The No Waste Cocktail Movement Has Reinvigorated Drink Menus
Washington, D.C.’s Barmini is probably not the place you gather for a post-work happy hour. The futuristic cocktail lounge from award-winning chef José Andrés serves technique-driven drinks that draw on elements like smoke, fire, and liquid nitrogen, challenging guests to get a little uncomfortable. Designed by Miguel Lancha, Cocktail Innovator at Andrés’ ThinkFoodGroup, the theatrically-presented cocktail flights rotate seasonally and revolve around a single theme, like "childhood memories," which featured a sweet pea and carrot brandy cocktail served in a baby food jar, labeled with the bartenders’ baby pictures.
The next installment of the series will shine a light on a cause that’s important to Andrés, the restaurant group, and a growing number of bar managers around the country: the reduction of food waste.
“Many of us come from different countries," says Lancha. "We were talking about when we were kids, our relatives would say, ‘Don't throw away that food!’ So it’s about going back to roots and being conscious.”
Andrés has long championed the reduction of food waste, and while Barmini has always found creative ways to reuse ingredients—making ash from oven-dried citrus rinds and sprinkling it over drinks for a bright and smoky finish, or soaking post-juiced fruits to make a stock, for example—this new series, set to launch in August, will feature six cocktails that use every single part of each ingredient.
A pineapple might be used for its juice, pulp, skin, core, and fronds, any of which can be used in the drink, or as a garnish or vessel. The cocktail innovator and his team hope their no waste series will inspire guests to think about all the creative ways they can reduce food waste at home.
Below, find nine more restaurants and bars around the country also making delicious use of traditionally-trashed ingredients, and let it inspire your own creative cocktails.
Such Sweet Thunder, Nightbell, Asheville
Chef Katie Button draws on local and foraged ingredients for her popular Asheville restaurants (she also owns Spanish tapas bar Curate), and the bar program uses an equally sustainable approach. Cocktail program director Phoebe Emson makes a summer old fashioned using a light-bodied whiskey, falernum dram, and sunflower syrup. The latter is the byproduct when the kitchen candies sunflower seeds, which are used on the restaurant’s Sumac roasted carrot dish.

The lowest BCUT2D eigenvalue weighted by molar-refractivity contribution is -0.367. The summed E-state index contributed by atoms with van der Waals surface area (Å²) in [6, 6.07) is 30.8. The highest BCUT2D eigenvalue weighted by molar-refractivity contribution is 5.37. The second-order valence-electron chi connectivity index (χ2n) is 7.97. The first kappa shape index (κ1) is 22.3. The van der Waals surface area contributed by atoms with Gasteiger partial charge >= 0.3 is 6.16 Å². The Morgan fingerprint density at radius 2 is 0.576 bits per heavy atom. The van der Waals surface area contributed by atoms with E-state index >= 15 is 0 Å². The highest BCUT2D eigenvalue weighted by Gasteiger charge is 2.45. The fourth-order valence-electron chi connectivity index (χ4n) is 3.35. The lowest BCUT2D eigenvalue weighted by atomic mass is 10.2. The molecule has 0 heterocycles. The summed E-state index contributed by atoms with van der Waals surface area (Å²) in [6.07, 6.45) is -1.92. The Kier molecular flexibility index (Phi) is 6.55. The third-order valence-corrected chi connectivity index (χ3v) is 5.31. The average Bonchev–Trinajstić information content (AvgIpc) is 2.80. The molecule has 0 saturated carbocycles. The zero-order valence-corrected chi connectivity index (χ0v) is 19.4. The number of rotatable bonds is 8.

Rest in Pete’s, Spice Finch, Philadelphia
At the brand new Rittenhouse Square spot from chefs Jennifer Carroll and Billy Riddle, lemons are zested over many of the dishes on the modern Mediterranean menu. Beverage director Michael Haggerty then uses the rest, first in drinks that call for fresh lemon juice, and then, whatever is left after service, in his frozen cocktails. “The addition of alcohol and frozen temperature acts to preserve the juice so it doesn't go bad,” he says. The bar’s most popular cocktail includes vodka, turmeric, saffron, and preserved lemon, which he gets from the kitchen’s lemon preserving process. Haggerty takes the waste juice and cuts it with fresh lemon juice to boost the flavor profile and add a savory undertone.
Secondary Colour, Pacific Standard Time, Chicago
Bar director Scott Stroemer makes strawberry-infused vodka with the kitchen’s leftover trimmings, tops, and leaves at this California-inspired restaurant in Chicago's River North neighborhood. He mixes the vodka with lillet, lemon, and dry lavender soda for this summertime favorite.
Old Fashioned, Fond, Philadelphia
At this charming, contemporary American restaurant on East Passyunk Avenue, general manager Adam Judeh gives the classic old fashioned a new twist, making simple syrup using spent oranges. The fruit is first grilled, then poached in liquid sugar, and the resulting syrup is used in place of the drink’s standard sugar cube.
Titi Monkey, ArtScience Culture Lab & Café, Cambridge
The cocktail menu at this sleek cafe uses waste from both the kitchen and bar in most of the drinks. Bar director Tenzin Samdo makes oleo-saccharum with citrus peels, then dehydrates the candied peels into a powder garnish for drinks. When the kitchen makes cheese, the whey byproduct becomes and ingredient, too, and for the aromatic Titi Monkey, Samdo uses a washed egg shell to hold the cocktail’s daily-changing emulsion foam.
Chef’s Margarita, I|O Godfrey, Chicago
The swanky rooftop restaurant, executive chef Nathaniel Cayer not only oversees the menu, but he also crafts the cocktails—many that feature sustainably-sourced ingredients. His signature margarita is topped with a habanero salt foam that uses past-their-peak habanero peppers, dehydrated, and transformed into a spicy, salty foam, and the Rainbow Sangria is colorful frozen puréed ice cubes, each made from the scraps of a different fruit.
Urban Forager, Urban Farmer, Denver
The Matsutake mushrooms used to infuse the whiskey in the Urban Forager cocktail get a second life in some of the dishes at this modern steakhouse. Other ingredients include Strega liqueur, and honey and bee pollen from the restaurant’s rooftop beehives.
Flying Dutchman, Cultivar, Boston
Chef Mary Dumont's team uses both the acidified watermelon and its frozen rind in this fresh and boozy cocktail that combines Diep9 Genever, bourbon, and aperol.
Painkiller, Bresca, Washington, D.C.
At this modern bistro, chef Ryan Ratino’s commitment to sustainability means both the kitchen and bar team up with creative ways to minimize waste. The tuna dish currently on the menu is made using coconut fat, and the milk from the same coconut is combined with rum, 151, pineapple, and nutmeg for a tropical getaway in a glass.